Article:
LIVERPOOL, England – Artistic gymnastics isn’t always pretty. That much was clear on Wednesday night at M&S Bank Arena, when all eight nations competing in the men’s team final at the 2022 World Gymnastics Championships counted at least one fall.
Ultimately, China was able to find the sweet spot of minimizing errors and maximizing difficulty, regaining the world title for the first time since 2018 with a more than four point win over silver medalist Japan – 257.858 to 253.395. Host nation Great Britain won bronze with a 247.229.
The United States was still in the mix for the bronze, along with Italy and Spain, but two falls in the final rotation were the nail in the coffin for a team that started the meet with promising podium prospects. The five-man squad took fifth behind Italy with a 245.692.
“We put ourselves in a hole from the first event, and basically had to claw our way back,” U.S. High Performance Director Brett McClure said after the meet. “By the last event, we were still in the mix, surprisingly, but we just couldn’t put it together. So it’s back to the gym, and back to work.”
The top two qualifiers, Japan and Great Britain, rotated together in Olympic order while third and fourth place qualifiers USA and China started on pommel horse. Asher Hong, the only U.S. gymnast to hit all of his routines in the final, led off the country on the notoriously difficult event, earning a solid 13.566. Brody Malone followed with what seemed like a promising set up until the dismount, when he fell and had to redo the skill (11.733). Specialist Stephen Nedoroscik anchored the rotation and hit his set, albeit at a much lower difficulty level – 5.1 versus his usual 6.5. The defending world champion on the event messed up a crucial flop sequence and had a form break midway through the set, only posting a 12.966.
Inquiries were submitted to dispute both Malone and Nedoroscik’s difficulty scores, and both were rejected. For Malone, McClure said there had been a judges meeting an hour before the meet to specifically discuss the 22-year-old’s opening Mikulak skill. Ultimately, Malone was not given credit for the element.
After one rotation, the U.S. was eighth and at an early disadvantage against the Chinese and Great Britain and Japan, who had strong starts on floor.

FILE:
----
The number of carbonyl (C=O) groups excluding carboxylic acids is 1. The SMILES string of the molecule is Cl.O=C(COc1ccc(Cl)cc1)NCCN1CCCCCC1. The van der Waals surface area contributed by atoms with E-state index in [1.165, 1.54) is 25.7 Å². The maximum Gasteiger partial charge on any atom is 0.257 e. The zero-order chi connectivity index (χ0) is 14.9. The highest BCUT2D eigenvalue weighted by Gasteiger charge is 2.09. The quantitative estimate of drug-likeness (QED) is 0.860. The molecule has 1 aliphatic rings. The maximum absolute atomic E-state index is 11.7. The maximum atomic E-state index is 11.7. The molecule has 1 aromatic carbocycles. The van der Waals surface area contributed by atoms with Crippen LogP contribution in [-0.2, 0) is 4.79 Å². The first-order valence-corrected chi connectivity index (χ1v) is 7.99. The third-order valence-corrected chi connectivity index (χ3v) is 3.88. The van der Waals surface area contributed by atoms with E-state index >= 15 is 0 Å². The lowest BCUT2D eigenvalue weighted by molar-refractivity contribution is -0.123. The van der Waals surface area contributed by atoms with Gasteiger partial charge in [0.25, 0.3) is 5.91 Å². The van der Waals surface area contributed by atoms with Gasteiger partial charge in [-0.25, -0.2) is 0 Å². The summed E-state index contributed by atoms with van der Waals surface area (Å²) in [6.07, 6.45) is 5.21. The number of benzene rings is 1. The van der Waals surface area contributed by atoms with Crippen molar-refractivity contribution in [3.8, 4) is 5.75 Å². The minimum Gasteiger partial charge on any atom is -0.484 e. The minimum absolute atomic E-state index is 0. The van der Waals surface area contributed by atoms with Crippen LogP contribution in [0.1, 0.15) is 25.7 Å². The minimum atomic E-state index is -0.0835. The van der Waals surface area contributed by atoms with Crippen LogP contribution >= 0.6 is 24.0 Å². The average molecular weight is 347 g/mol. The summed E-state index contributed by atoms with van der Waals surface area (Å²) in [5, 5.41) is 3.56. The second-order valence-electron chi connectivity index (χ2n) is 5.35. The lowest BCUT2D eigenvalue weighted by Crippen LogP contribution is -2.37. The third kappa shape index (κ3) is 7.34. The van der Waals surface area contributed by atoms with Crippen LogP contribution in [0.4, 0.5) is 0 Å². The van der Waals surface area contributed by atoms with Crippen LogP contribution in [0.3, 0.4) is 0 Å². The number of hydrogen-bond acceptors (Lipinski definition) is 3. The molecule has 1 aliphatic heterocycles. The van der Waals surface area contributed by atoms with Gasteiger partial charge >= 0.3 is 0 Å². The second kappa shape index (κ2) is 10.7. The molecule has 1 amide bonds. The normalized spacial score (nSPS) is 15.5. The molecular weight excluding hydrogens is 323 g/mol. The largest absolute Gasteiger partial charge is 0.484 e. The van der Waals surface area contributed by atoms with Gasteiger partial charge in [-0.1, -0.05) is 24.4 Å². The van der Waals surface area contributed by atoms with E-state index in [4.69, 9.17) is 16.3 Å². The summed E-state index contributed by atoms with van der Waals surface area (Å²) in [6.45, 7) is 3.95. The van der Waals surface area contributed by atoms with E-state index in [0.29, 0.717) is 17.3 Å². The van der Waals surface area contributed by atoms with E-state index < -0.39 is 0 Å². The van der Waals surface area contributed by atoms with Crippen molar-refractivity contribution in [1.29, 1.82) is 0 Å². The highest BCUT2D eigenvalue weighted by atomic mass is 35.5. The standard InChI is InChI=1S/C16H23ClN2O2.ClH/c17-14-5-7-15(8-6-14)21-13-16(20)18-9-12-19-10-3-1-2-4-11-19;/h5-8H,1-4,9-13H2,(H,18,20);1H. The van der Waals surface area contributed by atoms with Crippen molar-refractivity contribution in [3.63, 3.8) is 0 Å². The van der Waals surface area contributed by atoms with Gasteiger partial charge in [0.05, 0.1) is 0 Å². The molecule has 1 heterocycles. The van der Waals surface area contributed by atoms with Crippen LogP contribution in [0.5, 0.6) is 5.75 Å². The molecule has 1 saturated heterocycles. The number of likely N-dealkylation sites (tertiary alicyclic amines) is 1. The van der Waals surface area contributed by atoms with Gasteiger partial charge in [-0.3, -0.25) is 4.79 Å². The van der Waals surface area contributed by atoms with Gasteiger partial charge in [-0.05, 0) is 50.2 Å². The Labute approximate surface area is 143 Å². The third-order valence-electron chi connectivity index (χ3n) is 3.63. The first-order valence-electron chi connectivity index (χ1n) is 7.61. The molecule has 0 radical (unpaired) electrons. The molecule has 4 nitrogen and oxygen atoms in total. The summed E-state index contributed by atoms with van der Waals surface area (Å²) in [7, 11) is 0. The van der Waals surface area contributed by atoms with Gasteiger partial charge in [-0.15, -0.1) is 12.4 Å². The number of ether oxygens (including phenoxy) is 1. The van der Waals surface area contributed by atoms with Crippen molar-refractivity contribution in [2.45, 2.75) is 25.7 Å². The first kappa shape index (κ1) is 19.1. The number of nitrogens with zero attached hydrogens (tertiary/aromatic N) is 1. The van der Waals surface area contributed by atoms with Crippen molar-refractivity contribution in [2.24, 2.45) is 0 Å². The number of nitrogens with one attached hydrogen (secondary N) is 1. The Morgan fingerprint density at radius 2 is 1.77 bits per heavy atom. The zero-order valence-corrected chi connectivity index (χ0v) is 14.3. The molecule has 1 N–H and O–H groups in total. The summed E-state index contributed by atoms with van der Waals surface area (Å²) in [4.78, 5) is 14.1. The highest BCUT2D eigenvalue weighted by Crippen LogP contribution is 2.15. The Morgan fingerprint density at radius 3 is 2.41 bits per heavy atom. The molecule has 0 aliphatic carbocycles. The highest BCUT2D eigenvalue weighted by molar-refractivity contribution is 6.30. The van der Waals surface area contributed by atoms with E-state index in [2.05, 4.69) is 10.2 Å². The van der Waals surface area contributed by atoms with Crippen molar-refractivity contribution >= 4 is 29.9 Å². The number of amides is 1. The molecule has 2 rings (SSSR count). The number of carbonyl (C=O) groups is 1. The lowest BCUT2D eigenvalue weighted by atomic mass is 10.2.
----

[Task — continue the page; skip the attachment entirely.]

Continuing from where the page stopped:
Rings was a redeeming rotation for the U.S. while China went lights out, posting three scores over 14, including a 14.866 from Zou Jingyuan. Meanwhile on pommel horse, the Brits had two falls while reigning Olympic all-around champion Daiki Hashimoto hit his set after falling in qualifying.
Donnell Whittenburg sat out vault after slipping in qualifications while attempting the exceptionally difficult Ri Se Gwang. Hong also performs the skill and, despite stepping one foot off the mat, earned a 14.533 for his attempt. Colt Walker also struggled with the landing on his front handspring 2.5 (13.900).
After hitting the best vault for the U.S. in the final, Malone balked on The Stutz in his parallel bars set, resulting in a hit to his difficulty score after Hong and Walker went 14.533 and 14.366, respectively. Between their sets, China continued to build a large lead on the rest of the field, capping off a stellar rotation with a 15.766 from reigning Olympic parallel bars champion Zou.
Heading into the final two rotations, China had put more than five points between themselves and Brazil, who was second at the time.
Rotating to high bar, Whittenburg removed the skill he fell on in qualifications, The Liukin, and hit his set to go 13.133, but then disaster struck once again when Walker seemed to slip on his Tak 1/1 and almost came off the apparatus. He had to stop while still on the apparatus and regroup before finishing his set (11.700). Malone rounded out the rotation by hitting a clean and exceptionally difficult routine (14.366) to somewhat build momentum as the two nations moved to floor.
With China and Japan all but assured the gold and silver, respectively, the U.S., Britain, Spain, and Italy were all still contenders for the bronze. Slowly, they started to weed themselves out as the final rotation unfolded. Spain and Italy had falls on pommel horse while Malone and Whittenburg both fell on floor. The only nation of the four to hit their final three routines was Great Britain, with James Hall (13.700), Joe Fraser (14.000), and Jake Jarman (13.100) securing a spot on the podium, as well as five-man team Olympic berth for the country.
“We were in eighth right up until two rotations to go and I said to the lads, ‘Right, come on, we’ve got nothing to lose here. Let’s step up and do what we do,'” Fraser said. “We did our p-bar routines, and on high bar, we had nothing to lose, so we just went for it and walked away with a bronze medal.”
China and Japan, as the other two medalists, join Great Britain in qualifying squads to the 2024 Paris Olympic Games.
While the U.S. men declined media interviews after the meet, McClure reflected on the team’s bond in the mixed zone, saying, “That aspect of this group is remarkable – the culture, the camaraderie. I’m so proud of them for taking it to a level where I love working with these guys and, at the same time, I’m absolutely gutted for them to have struggles today. Because I know how hard they work and how far they’ve come, and that was not what they’ve been showing. So I’m gutted, and I know they’ll come back stronger.”
All-arounder Zhang Boheng (CHN) acknowledged that his team’s performance in the final was night and day compared to qualifications, attributing much of their struggles a couple days ago to the time change and traveling.
“We did so much better compared to the qualification,” Zhang said. “After one day of refreshing our minds and reflecting after the qualifiers, we got great momentum and rhythm today.”